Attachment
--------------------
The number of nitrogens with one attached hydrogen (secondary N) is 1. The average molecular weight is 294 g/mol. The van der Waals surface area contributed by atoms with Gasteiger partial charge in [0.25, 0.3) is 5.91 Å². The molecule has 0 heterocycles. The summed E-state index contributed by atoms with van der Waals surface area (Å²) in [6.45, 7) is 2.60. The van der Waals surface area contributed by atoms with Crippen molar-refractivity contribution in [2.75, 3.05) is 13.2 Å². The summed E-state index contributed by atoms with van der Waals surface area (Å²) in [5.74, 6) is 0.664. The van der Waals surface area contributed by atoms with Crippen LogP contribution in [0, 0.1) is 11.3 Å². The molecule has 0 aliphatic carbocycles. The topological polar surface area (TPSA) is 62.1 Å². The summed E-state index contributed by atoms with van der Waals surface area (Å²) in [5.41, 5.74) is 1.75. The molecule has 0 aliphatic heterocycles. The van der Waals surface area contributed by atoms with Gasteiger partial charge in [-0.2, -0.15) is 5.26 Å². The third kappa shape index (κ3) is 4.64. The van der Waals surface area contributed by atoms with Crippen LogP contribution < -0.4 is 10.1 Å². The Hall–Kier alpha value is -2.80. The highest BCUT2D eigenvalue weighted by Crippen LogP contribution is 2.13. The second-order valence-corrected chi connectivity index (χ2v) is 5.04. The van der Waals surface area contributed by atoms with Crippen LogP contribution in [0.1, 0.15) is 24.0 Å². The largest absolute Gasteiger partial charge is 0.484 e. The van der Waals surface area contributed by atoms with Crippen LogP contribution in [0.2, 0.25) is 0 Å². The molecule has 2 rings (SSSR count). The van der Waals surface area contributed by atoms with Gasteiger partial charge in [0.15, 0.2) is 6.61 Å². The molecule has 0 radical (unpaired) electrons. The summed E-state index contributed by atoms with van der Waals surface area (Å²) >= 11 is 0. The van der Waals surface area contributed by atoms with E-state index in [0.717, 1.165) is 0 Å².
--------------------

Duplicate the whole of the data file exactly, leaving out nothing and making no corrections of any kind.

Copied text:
The number of nitrogens with one attached hydrogen (secondary N) is 1. The average molecular weight is 294 g/mol. The van der Waals surface area contributed by atoms with Gasteiger partial charge in [0.25, 0.3) is 5.91 Å². The molecule has 0 heterocycles. The summed E-state index contributed by atoms with van der Waals surface area (Å²) in [6.45, 7) is 2.60. The van der Waals surface area contributed by atoms with Crippen molar-refractivity contribution in [2.75, 3.05) is 13.2 Å². The summed E-state index contributed by atoms with van der Waals surface area (Å²) in [5.74, 6) is 0.664. The van der Waals surface area contributed by atoms with Crippen LogP contribution in [0, 0.1) is 11.3 Å². The molecule has 0 aliphatic carbocycles. The topological polar surface area (TPSA) is 62.1 Å². The summed E-state index contributed by atoms with van der Waals surface area (Å²) in [5.41, 5.74) is 1.75. The molecule has 0 aliphatic heterocycles. The van der Waals surface area contributed by atoms with Gasteiger partial charge in [-0.2, -0.15) is 5.26 Å². The third kappa shape index (κ3) is 4.64. The van der Waals surface area contributed by atoms with Crippen LogP contribution < -0.4 is 10.1 Å². The Hall–Kier alpha value is -2.80. The highest BCUT2D eigenvalue weighted by Crippen LogP contribution is 2.13. The second-order valence-corrected chi connectivity index (χ2v) is 5.04. The van der Waals surface area contributed by atoms with Crippen LogP contribution in [0.1, 0.15) is 24.0 Å². The largest absolute Gasteiger partial charge is 0.484 e. The van der Waals surface area contributed by atoms with Crippen LogP contribution in [0.2, 0.25) is 0 Å². The molecule has 2 rings (SSSR count). The van der Waals surface area contributed by atoms with Gasteiger partial charge in [0.15, 0.2) is 6.61 Å². The molecule has 0 radical (unpaired) electrons. The summed E-state index contributed by atoms with van der Waals surface area (Å²) >= 11 is 0. The van der Waals surface area contributed by atoms with E-state index in [0.717, 1.165) is 0 Å².